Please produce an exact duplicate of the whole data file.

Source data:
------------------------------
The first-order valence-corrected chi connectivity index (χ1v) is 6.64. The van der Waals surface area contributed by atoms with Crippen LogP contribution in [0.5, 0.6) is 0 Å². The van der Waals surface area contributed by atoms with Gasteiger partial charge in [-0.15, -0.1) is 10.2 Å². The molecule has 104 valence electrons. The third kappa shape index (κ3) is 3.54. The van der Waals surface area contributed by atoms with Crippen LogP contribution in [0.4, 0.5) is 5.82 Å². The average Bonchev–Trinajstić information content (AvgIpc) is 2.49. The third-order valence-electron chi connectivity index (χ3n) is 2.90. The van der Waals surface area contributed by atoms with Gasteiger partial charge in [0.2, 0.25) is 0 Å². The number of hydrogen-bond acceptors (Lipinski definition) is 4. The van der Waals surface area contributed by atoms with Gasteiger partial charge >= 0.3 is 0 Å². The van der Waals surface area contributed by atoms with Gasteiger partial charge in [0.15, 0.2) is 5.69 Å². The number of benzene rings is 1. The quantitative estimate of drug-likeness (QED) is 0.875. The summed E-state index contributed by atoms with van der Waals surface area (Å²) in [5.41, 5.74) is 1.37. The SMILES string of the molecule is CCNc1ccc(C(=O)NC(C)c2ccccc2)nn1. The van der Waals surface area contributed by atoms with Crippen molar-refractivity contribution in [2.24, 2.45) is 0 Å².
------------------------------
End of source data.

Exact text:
The first-order valence-corrected chi connectivity index (χ1v) is 6.64. The van der Waals surface area contributed by atoms with Crippen LogP contribution in [0.5, 0.6) is 0 Å². The van der Waals surface area contributed by atoms with Gasteiger partial charge in [-0.15, -0.1) is 10.2 Å². The molecule has 104 valence electrons. The third kappa shape index (κ3) is 3.54. The van der Waals surface area contributed by atoms with Crippen LogP contribution in [0.4, 0.5) is 5.82 Å². The average Bonchev–Trinajstić information content (AvgIpc) is 2.49. The third-order valence-electron chi connectivity index (χ3n) is 2.90. The van der Waals surface area contributed by atoms with Gasteiger partial charge in [0.2, 0.25) is 0 Å². The number of hydrogen-bond acceptors (Lipinski definition) is 4. The van der Waals surface area contributed by atoms with Gasteiger partial charge >= 0.3 is 0 Å². The van der Waals surface area contributed by atoms with Gasteiger partial charge in [0.15, 0.2) is 5.69 Å². The number of benzene rings is 1. The quantitative estimate of drug-likeness (QED) is 0.875. The summed E-state index contributed by atoms with van der Waals surface area (Å²) in [5.41, 5.74) is 1.37. The SMILES string of the molecule is CCNc1ccc(C(=O)NC(C)c2ccccc2)nn1. The van der Waals surface area contributed by atoms with Crippen molar-refractivity contribution in [2.24, 2.45) is 0 Å².